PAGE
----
[Clearview] [H.N.] [HEP] [Physics] [UCSB]

California Tidelands Oil Royalties

In this document, royalties for oil produced in the California Tidelands are discussed. Royalties percentages from 5% to 94.1% have existed in the California Tidelands.

The text of the current laws governing extraction of public-owned oil are here.

California hires oil extractors by leasing tracts of the tidelands. The leasing is traditionally done via an auction, where extractors submit `bids,'; nominally, the lease goes to the highest bidder, and the money in the bid is paid to California and called a `Cash Bonus'. The last time a tidelands lease was issued in California was in 1968; the Santa Barbara Oil Spill of 1969 in effect stopped further leasing.

The actual lease agreement between California and the oil extractor specifies a fraction, or `royalty,' of the extracted oil, or equivalant dollars, that California will retain.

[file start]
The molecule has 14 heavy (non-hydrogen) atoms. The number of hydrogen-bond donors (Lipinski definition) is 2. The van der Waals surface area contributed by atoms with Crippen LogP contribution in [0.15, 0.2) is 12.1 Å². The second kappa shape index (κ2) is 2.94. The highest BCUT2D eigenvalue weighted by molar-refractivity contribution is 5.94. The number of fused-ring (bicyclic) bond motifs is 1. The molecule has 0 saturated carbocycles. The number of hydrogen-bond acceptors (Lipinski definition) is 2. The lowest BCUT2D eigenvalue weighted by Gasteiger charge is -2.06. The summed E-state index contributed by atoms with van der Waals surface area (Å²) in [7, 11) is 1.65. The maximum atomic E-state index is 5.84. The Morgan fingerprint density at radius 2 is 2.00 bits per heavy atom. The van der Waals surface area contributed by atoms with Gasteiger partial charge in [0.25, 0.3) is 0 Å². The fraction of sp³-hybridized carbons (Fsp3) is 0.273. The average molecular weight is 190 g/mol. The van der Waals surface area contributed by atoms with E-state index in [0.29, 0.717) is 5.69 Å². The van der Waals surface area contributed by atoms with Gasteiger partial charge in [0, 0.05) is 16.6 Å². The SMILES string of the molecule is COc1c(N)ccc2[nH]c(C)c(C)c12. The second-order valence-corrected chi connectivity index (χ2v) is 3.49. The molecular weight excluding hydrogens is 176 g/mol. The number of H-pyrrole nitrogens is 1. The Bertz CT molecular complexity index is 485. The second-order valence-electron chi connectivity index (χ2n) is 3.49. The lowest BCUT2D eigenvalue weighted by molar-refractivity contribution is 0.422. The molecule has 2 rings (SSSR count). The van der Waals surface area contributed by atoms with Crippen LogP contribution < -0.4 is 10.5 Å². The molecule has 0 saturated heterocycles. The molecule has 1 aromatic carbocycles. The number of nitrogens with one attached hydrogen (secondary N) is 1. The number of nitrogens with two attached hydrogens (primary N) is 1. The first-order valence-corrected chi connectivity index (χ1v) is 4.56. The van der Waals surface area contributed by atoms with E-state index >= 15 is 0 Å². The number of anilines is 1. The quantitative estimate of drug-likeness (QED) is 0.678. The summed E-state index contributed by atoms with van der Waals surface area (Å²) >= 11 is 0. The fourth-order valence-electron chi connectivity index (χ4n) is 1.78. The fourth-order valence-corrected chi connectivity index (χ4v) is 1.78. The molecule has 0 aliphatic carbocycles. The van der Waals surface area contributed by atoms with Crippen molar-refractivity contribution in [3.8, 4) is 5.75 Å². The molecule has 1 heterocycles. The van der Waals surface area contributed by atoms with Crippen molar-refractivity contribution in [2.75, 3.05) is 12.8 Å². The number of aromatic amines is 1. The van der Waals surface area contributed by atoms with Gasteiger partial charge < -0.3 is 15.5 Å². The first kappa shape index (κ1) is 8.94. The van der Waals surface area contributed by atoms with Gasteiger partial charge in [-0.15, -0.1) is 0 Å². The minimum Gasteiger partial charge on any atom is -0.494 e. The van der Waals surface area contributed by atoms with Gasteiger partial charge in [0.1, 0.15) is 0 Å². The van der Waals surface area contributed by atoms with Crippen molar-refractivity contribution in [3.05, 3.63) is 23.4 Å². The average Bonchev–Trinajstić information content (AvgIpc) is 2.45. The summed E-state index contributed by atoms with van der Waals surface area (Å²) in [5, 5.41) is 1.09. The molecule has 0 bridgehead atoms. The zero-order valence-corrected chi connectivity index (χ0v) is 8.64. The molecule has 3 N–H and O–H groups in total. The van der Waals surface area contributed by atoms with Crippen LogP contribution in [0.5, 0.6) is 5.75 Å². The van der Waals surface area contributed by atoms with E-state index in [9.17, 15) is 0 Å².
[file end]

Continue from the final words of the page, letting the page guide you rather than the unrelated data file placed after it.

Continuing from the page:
The first California Law concerning tidelands royalties took force in 1921. Two types of leases were recognized: `wildcat' and `proven'. Roughly, wildcat leases are in areas without existing oil production, and proven are near existing production. The details of this distinction have been controversial.

The 1921 law specified a 5% royalty for wildcat leases, and a negotiated royalty, at no less than 12.5%, for proven leases. About 100 permits to extract were issued under the 1921 law, until a moratorium on new leases was issued on January 17, 1929. The dominant causes of the moratorium seem to have been concern for industrialization of the coast, disputes over the wildcat vs. proven distinction, and perhaps concern over draining of State-controlled tideland oil fields from shore-based slant drilled wells.